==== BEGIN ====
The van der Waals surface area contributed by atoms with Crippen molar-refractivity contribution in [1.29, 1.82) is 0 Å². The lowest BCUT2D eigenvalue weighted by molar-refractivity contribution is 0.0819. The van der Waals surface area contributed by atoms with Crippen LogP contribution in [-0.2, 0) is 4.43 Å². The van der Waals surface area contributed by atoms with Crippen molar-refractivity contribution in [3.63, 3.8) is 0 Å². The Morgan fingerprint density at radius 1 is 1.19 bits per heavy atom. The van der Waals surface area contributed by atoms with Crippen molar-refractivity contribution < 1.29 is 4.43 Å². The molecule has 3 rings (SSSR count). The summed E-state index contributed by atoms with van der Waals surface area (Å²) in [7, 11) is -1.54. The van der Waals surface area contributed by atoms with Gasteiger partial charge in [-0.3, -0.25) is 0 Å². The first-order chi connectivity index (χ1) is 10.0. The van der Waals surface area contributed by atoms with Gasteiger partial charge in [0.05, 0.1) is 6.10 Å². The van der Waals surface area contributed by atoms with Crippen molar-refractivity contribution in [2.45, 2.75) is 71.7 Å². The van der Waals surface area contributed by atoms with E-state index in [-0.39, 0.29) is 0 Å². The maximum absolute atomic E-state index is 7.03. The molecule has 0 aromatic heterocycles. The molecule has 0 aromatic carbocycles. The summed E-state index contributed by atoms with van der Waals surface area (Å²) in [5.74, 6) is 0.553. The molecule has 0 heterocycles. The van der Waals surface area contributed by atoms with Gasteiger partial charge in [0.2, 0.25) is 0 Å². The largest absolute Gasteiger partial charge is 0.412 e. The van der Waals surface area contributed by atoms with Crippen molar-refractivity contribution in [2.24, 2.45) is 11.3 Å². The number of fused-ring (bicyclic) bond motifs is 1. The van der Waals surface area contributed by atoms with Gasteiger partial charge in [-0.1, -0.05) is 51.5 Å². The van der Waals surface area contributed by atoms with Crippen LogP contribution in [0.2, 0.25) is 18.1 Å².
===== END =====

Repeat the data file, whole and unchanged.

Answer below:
The van der Waals surface area contributed by atoms with Crippen molar-refractivity contribution in [1.29, 1.82) is 0 Å². The lowest BCUT2D eigenvalue weighted by molar-refractivity contribution is 0.0819. The van der Waals surface area contributed by atoms with Crippen LogP contribution in [-0.2, 0) is 4.43 Å². The van der Waals surface area contributed by atoms with Crippen molar-refractivity contribution in [3.63, 3.8) is 0 Å². The Morgan fingerprint density at radius 1 is 1.19 bits per heavy atom. The van der Waals surface area contributed by atoms with Crippen molar-refractivity contribution < 1.29 is 4.43 Å². The molecule has 3 rings (SSSR count). The summed E-state index contributed by atoms with van der Waals surface area (Å²) in [7, 11) is -1.54. The van der Waals surface area contributed by atoms with Gasteiger partial charge in [-0.3, -0.25) is 0 Å². The first-order chi connectivity index (χ1) is 10.0. The van der Waals surface area contributed by atoms with Gasteiger partial charge in [0.05, 0.1) is 6.10 Å². The van der Waals surface area contributed by atoms with Crippen molar-refractivity contribution in [2.45, 2.75) is 71.7 Å². The van der Waals surface area contributed by atoms with E-state index in [-0.39, 0.29) is 0 Å². The maximum absolute atomic E-state index is 7.03. The molecule has 0 aromatic heterocycles. The molecule has 0 aromatic carbocycles. The summed E-state index contributed by atoms with van der Waals surface area (Å²) in [5.74, 6) is 0.553. The molecule has 0 heterocycles. The van der Waals surface area contributed by atoms with Gasteiger partial charge in [0.2, 0.25) is 0 Å². The largest absolute Gasteiger partial charge is 0.412 e. The van der Waals surface area contributed by atoms with Crippen molar-refractivity contribution in [2.24, 2.45) is 11.3 Å². The number of fused-ring (bicyclic) bond motifs is 1. The van der Waals surface area contributed by atoms with Gasteiger partial charge in [-0.1, -0.05) is 51.5 Å². The van der Waals surface area contributed by atoms with Crippen LogP contribution in [0.2, 0.25) is 18.1 Å².